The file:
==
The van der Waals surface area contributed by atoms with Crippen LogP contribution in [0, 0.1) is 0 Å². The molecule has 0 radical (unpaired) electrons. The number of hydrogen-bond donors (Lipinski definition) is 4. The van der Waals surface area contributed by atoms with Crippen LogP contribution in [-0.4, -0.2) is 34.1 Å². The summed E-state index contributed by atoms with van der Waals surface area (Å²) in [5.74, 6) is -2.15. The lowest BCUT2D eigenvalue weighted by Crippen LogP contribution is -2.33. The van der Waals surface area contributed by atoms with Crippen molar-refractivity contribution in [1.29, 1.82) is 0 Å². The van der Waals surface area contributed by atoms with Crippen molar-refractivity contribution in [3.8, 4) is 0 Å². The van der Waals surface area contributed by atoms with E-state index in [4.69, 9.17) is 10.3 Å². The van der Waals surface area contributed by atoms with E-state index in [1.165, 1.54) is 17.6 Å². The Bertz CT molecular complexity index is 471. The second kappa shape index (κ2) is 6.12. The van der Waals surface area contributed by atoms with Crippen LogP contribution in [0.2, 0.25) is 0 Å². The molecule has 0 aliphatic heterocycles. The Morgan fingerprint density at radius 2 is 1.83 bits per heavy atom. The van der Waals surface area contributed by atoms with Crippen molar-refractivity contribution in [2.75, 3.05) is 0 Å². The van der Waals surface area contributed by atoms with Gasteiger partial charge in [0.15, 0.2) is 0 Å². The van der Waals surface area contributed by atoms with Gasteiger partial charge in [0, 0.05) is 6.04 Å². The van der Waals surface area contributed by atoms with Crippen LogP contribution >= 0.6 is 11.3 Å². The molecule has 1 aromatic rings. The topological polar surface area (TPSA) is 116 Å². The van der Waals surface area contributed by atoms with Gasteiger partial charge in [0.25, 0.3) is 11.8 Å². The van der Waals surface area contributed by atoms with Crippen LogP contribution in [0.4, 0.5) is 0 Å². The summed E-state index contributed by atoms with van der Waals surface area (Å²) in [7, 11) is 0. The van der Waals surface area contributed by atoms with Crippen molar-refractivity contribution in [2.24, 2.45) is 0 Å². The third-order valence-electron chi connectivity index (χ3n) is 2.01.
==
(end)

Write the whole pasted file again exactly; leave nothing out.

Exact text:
The van der Waals surface area contributed by atoms with Crippen LogP contribution in [0, 0.1) is 0 Å². The molecule has 0 radical (unpaired) electrons. The number of hydrogen-bond donors (Lipinski definition) is 4. The van der Waals surface area contributed by atoms with Crippen LogP contribution in [-0.4, -0.2) is 34.1 Å². The summed E-state index contributed by atoms with van der Waals surface area (Å²) in [5.74, 6) is -2.15. The lowest BCUT2D eigenvalue weighted by Crippen LogP contribution is -2.33. The van der Waals surface area contributed by atoms with Crippen molar-refractivity contribution in [1.29, 1.82) is 0 Å². The van der Waals surface area contributed by atoms with Crippen molar-refractivity contribution in [3.8, 4) is 0 Å². The van der Waals surface area contributed by atoms with E-state index in [4.69, 9.17) is 10.3 Å². The van der Waals surface area contributed by atoms with E-state index in [1.165, 1.54) is 17.6 Å². The Bertz CT molecular complexity index is 471. The second kappa shape index (κ2) is 6.12. The van der Waals surface area contributed by atoms with Crippen LogP contribution in [0.2, 0.25) is 0 Å². The molecule has 0 aliphatic heterocycles. The Morgan fingerprint density at radius 2 is 1.83 bits per heavy atom. The van der Waals surface area contributed by atoms with Crippen molar-refractivity contribution in [2.75, 3.05) is 0 Å². The van der Waals surface area contributed by atoms with Gasteiger partial charge in [0.15, 0.2) is 0 Å². The van der Waals surface area contributed by atoms with Gasteiger partial charge in [0, 0.05) is 6.04 Å². The van der Waals surface area contributed by atoms with Crippen LogP contribution >= 0.6 is 11.3 Å². The molecule has 1 aromatic rings. The topological polar surface area (TPSA) is 116 Å². The van der Waals surface area contributed by atoms with Gasteiger partial charge in [0.25, 0.3) is 11.8 Å². The van der Waals surface area contributed by atoms with Crippen LogP contribution in [0.4, 0.5) is 0 Å². The summed E-state index contributed by atoms with van der Waals surface area (Å²) in [7, 11) is 0. The van der Waals surface area contributed by atoms with Crippen molar-refractivity contribution in [2.24, 2.45) is 0 Å². The third-order valence-electron chi connectivity index (χ3n) is 2.01.